Such language whitewashing any problems in Islam due to MB political pressure was a major concern.  While the 9/11 Commission Report was an "uncommon document" of government veracity, Sebastian now had to submit all of his slides used at government facilities to a "nameless censorship board" for a non-appealable review.  Sebastian noted a thought from one of his students' writings: "if your enemy can control what you can say about him, you have already lost the war."  Sebastian compared present official terminology about various aspects of Islam to calling Lenin a "misguided democrat" instead of a Communist.

Mental honesty would be necessary for any Islamic reform movement, something that demanded "intellectual restructuring," in Ulph's words.  Sookhdeo as well assessed that Muslims seeking to embrace a pluralistic society required a "massive reinterpretation" of Islam.  Discussing efforts to reinterpret violent Koran verses such as the Sword Verse 9:5, Hamid confessed that "there is a problem in early Islam" with "a lot of violence."  Thus Hamid would support only a "multi-stage democracy" in countries like Egypt, with elections being the final step in democratic development.  Katherine likewise saw in America a "profound process of discernment" because ultimately, "we don't know whether Islam is compatible" in fact with a free society.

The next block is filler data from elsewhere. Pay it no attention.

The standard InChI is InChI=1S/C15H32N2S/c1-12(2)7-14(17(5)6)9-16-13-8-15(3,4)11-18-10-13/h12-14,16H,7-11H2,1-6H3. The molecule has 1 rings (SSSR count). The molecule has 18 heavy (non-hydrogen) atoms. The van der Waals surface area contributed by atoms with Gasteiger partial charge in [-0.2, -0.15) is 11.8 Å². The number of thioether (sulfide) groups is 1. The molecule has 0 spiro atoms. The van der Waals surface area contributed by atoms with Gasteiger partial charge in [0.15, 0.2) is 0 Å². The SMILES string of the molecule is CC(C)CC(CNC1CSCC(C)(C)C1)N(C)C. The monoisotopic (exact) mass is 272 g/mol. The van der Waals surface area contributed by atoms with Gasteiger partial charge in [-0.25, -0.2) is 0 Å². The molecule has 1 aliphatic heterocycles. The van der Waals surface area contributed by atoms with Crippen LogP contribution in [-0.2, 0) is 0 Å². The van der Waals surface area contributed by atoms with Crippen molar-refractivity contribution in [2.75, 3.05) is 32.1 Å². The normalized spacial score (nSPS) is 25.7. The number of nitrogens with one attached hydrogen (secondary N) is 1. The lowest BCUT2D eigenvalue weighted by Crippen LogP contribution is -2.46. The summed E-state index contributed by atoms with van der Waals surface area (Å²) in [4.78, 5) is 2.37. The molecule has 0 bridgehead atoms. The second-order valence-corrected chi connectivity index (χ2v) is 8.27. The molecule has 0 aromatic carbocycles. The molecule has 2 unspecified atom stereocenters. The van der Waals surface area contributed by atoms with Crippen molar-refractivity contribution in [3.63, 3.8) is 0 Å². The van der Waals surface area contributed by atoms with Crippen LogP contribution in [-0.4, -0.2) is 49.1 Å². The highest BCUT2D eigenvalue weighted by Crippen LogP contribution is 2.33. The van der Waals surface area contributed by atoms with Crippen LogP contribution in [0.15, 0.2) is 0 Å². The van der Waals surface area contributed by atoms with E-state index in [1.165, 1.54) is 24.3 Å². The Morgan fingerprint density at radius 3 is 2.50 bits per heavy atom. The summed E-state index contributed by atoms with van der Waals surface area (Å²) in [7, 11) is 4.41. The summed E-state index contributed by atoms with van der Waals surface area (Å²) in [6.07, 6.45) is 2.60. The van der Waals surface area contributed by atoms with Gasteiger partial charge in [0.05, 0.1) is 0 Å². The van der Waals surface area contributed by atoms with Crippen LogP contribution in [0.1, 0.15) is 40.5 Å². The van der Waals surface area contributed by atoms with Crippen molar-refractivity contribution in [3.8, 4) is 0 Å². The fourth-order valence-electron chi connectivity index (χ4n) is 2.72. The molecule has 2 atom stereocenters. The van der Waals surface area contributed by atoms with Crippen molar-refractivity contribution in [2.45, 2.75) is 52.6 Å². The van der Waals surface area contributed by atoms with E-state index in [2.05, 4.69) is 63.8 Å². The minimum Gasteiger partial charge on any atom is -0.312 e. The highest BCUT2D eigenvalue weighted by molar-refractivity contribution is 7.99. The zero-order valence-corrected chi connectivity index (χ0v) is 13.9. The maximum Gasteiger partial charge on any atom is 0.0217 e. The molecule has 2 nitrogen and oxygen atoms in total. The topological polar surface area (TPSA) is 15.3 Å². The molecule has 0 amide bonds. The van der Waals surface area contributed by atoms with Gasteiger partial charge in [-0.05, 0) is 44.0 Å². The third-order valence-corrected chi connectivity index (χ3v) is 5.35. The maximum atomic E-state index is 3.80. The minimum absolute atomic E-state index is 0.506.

Discerning and defeating militant Islam, though, entailed that Western countries like America have their own faith.  Discussing the "transcendental" nature of jihadist ideology, Sebastian warned that "if you don't believe in God, you will never understand the enemy."  Sookhdeo, meanwhile, demanded that, having "lost its ideological base," America "rediscover an identity" in "Judeo-Christian" faith-based freedom and virtue.  Only an America "sure of itself" could successfully demand allegiance to liberty's principles from Muslims.